The first piece on the program was Concerto in f minor, Opus. 8, Winter from The Four Seasons Antonio Vivaldi. Allegro non molto included soloist Anju Goto; Largo Kosette Rodriguez-Sanchez; and Allegro Charles Thollander. Ms. Goto's confident performance assured the audience that what she was doing up there was extremely easy. We all know it was a good performance when the audience thinks that it came naturally and easy to the one on stage. Ms. Rodriquez-Sanchez performed the long, melodious phrases with fragrance of tone, allowing the audience to bathe in the sound and forget about everything. Mr. Thollander was very artistic both musically and visually. After performing his movement, he flung his arm up with the bow, intriguing the audience.
Triple Quartet by Steve Reich was the next piece before the intermission. Before this piece was performed, Maestro Cmiel said a few words about the piece and Steve Reich. Reich takes tape loops and creates "phasing patterns". Phasing is basically when two repetitive melodies are played at the same time but at different tempos eventually causing the melodies to go out of sync. Essentially, the melodies start together, gradually go out of unison, and then come back together. This is what Reich did in this piece. For me, this technique was foreign and I see that I should google modern composers more often...
Symphony No. 7 in A Major, Opus. 92 2nd Movement, Allegretto by Ludwig Van Beethoven was my favorite piece on the program after the very last Samuel Barber piece, which I will get to soon. The Beethoven was performed with passion coming from both Maestro Cmiel and all of his students. What do we love in a good performance? Technique? Stage presence? Or passion? Of course all of these factors add up to produce a good show, but who needs technique if there is no passion?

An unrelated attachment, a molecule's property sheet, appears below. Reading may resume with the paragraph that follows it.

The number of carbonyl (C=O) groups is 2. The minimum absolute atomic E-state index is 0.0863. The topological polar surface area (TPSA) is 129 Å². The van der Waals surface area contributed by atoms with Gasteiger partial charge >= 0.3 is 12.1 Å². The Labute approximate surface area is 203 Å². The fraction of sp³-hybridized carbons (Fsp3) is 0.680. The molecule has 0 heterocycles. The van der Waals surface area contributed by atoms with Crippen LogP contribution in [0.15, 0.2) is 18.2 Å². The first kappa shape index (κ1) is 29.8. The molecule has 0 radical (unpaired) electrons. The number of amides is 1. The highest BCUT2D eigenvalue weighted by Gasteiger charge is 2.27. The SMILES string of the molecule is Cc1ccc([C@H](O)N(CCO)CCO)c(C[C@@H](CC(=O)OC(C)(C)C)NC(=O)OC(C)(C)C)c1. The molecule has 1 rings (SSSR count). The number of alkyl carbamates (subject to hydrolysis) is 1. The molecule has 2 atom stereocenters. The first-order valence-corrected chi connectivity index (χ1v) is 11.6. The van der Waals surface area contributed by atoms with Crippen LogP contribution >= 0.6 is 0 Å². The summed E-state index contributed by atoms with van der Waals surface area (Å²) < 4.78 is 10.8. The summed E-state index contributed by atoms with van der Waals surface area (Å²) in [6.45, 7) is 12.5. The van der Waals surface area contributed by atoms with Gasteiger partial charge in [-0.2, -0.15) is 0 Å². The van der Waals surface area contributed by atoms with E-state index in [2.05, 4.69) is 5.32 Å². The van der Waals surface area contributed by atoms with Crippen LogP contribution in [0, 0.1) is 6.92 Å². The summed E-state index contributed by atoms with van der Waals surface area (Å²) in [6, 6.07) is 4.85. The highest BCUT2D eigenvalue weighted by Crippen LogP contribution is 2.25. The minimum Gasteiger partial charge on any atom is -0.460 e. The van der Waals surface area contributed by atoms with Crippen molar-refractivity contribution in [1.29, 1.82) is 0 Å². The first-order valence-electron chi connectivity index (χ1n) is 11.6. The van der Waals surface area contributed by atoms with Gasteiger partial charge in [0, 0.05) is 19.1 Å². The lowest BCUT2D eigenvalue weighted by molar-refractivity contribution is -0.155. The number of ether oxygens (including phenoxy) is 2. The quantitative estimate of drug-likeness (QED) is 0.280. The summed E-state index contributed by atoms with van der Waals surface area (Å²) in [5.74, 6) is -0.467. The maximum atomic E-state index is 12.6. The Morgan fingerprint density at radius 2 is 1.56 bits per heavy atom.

Im Wunderschönen Monat Mai from Dichterliebe by Robert Schumann was performed next. This piece is a song written for voice and piano, so it should be sung rather than performed as an orchestra. The piece ended with an unresolved chord because of the yearning experienced by the narrator.
Hungarian Rhapsody No. 2 by Franz Liszt was performed in a very silly way. Before the musicians started playing, Maestro Cmiel said,
"We're not taking this seriously, and neither should you."
|Matt Cmiel and the Orchestra seniors with their presents|
At this point in the program, cello senior Elizabeth Jones presented Maestro Cmiel with the senior class's present: a recording of Stravinsky's Firebird. After that, Maestro Cmiel presented each of his senior students with a fruit that most fit their personality.
String Quartet, Opus 11 2nd movement, Adagio for strings by Samuel Barber was a great conclusion to this tear stained concert.